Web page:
Fawaz Gerges appears in the following:
Wednesday, August 15, 2012
Fawaz Gerges, director of the Middle East Centre at the London School of Economics and author of Obama and the Middle East: The End of America's Moment?, talks about the recent violence in Sinai and its effect on Egyptian politics.
Friday, June 01, 2012
Another massacre in Syria and more video showing horribly brutalized bodies. In the latest allegation, men were taken from a work bus and killed, execution style. The latest allegations suggests the same pattern as in the killings in Houla last week, actions taken by pro-government militia known as Shabiha. The United Nations Human Rights Commission is meeting in an emergency session to talk about the bloody events in Houla and now this latest atrocity.
Thursday, May 24, 2012
Thursday, May 24, 2012
Fawaz Gerges, professor of Middle Eastern Politics and International Relations at the London School of Economics and author of Obama and the Middle East: The End of America's Moment?, talks about the Egyptian presidential election and looks at Obama's foreign policy in the Middle East.
Friday, September 16, 2011
Fawaz Gerges gives a history of al-Qaeda, showing its emergence from the disintegrating local jihadist movements of the mid-1990s-not just the Afghan resistance of the 1980s. In The Rise and Fall of Al-Qaeda, he reveals that transnational jihad has attracted only a small minority within the Arab world and possesses no viable social and popular base. He also describes how the democratic revolutions that swept the Middle East in early 2011 show that al-Qaeda has no influence over Arabs' political life. Gerges argues that the West has become trapped in a "terrorism narrative," but that Al-Qaeda is no longer a serious threat.
Friday, September 09, 2011
Lawrence Wright, staff writer for the New Yorker and the author of the Pulitzer Prize-winning book The Looming Tower: Al Qaeda and the Road to 9/11 and the director of the Middle East Center at the London School of Economics and author of The Rise and Fall of Al-Qaeda, Fawaz Gerges, discuss the battle against terrorism over the last decade.
Thursday, August 18, 2011
As a brutal crackdown on protesters continues in Syria, the unrest in Yemen has slipped from the headlines. On today’s Backstory, Fawaz Gerges, a professor of Middle Eastern Politics and International Relations at the London School of Economics, describes what’s happened in the drought-stricken, poor country over the last few weeks, including the formation of a national council by those opposed to President Ali Abdullah Saleh.
Monday, March 21, 2011
"I think, I really fear, that the countdown to civil war in Yemen has just begun. It’s not just about protests in Yemen. You have some major defections by army generals in the last 24 hours. You have internal divisions within the ruling party of Pres. Ali Abdullah Saleh. Some elements from his own tribe are calling for him to step down. You have now a military standoff between special forces led by his son and the first division of the army of which the generals, some of his closest generals, have defected. You have turmoil engulfing most of the Yemen. You have a separatist movement in the South; you have a tribal insurgency in the North. But most important of all, I would argue, the new democratic revolt that has been sweeping the Arab world has reached Yemen with a vengeance."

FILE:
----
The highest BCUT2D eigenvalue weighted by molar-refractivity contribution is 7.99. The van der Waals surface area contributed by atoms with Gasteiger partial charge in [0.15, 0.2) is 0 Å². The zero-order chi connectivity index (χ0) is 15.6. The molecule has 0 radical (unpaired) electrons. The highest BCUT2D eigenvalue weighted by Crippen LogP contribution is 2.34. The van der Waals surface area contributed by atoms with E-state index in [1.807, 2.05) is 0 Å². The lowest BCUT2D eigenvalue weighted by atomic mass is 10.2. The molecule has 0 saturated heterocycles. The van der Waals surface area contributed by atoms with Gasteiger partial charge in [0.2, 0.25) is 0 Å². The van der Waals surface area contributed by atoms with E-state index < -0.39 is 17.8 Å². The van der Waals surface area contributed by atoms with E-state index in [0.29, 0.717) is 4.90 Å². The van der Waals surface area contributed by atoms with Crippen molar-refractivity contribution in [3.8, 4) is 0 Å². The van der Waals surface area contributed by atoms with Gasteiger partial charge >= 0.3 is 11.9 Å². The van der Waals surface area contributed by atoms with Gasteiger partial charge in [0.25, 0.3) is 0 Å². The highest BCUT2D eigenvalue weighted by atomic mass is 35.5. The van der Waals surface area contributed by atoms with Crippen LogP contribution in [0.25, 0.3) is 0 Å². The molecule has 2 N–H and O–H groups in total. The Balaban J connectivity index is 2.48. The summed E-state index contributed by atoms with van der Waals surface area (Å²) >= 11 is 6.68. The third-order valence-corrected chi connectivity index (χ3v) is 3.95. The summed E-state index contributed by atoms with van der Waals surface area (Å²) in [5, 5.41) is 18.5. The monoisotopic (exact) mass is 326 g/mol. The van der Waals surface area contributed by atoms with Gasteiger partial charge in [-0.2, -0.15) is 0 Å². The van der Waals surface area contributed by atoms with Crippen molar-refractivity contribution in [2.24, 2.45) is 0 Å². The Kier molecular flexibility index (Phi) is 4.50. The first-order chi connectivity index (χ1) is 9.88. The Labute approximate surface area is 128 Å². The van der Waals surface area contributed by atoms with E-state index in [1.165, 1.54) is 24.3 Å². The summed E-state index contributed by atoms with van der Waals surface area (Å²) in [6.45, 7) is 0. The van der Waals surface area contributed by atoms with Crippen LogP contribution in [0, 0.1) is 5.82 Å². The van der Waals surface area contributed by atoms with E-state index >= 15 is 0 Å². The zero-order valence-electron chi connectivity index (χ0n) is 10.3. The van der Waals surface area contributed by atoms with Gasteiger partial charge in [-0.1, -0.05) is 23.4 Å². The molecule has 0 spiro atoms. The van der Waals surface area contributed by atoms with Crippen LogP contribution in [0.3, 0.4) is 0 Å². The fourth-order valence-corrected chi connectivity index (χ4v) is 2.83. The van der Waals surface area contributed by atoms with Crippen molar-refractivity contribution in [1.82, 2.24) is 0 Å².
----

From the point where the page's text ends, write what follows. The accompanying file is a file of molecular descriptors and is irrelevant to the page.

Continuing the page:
Fawaz Gerges, professor of Middle Eastern Politics and International Relations at the London School of Economics. For more of the interview, click here.
Monday, March 21, 2011
The protests in Yemen and Bahrain have turned violent over the past week. Fawaz Gerges, professor of Middle Eastern Politics and International Relations at the London School of Economics, and Mustapha K. Al-Sayyid, professor of political science at The American University in Cairo and director of the Center for the Study of Developing Countries at Cairo University, describe the government reaction to the protests, how other governments in the region are reacting to the unrest, and where the protest movements go from here.
Thursday, February 10, 2011
“In fact, many Egyptians believe that the security apparatus played a key role in fueling sectarian tensions because that played into its hands. And the reality – I’m not saying there were no tensions - but the scenes in the Liberation, the Tahrir, Square really show very clearly that Egyptians are finally getting to know one another and this is really one of the most important lessons of what has happened in Egypt.”
-- Fawaz Gerges, professor of Middle Eastern Politics and International Relations at the London School of Economics. You can hear his whole conversation with Leonard about the many different roles of mosques in the protests in Egypt here.
Wednesday, February 09, 2011
Social media sites helped organize the protests in Egypt, but mosques have served many functions—from becoming makeshift hospitals to turning out large crowds of protesters each Friday. Fawaz Gerges, Professor of Middle Eastern Politics and International Relations at the London School of Economics, describes the many roles that mosques have played during the protests across the region, from Egypt to Yemen to Jordan.
Thursday, February 03, 2011
Fawaz Gerges, Director of the Middle East Centre and Professor of Middle Eastern Politics and International Relations at the London School of Economics discusses the history of the Muslim Brotherhood and its relationship to the ongoing protests in Egypt.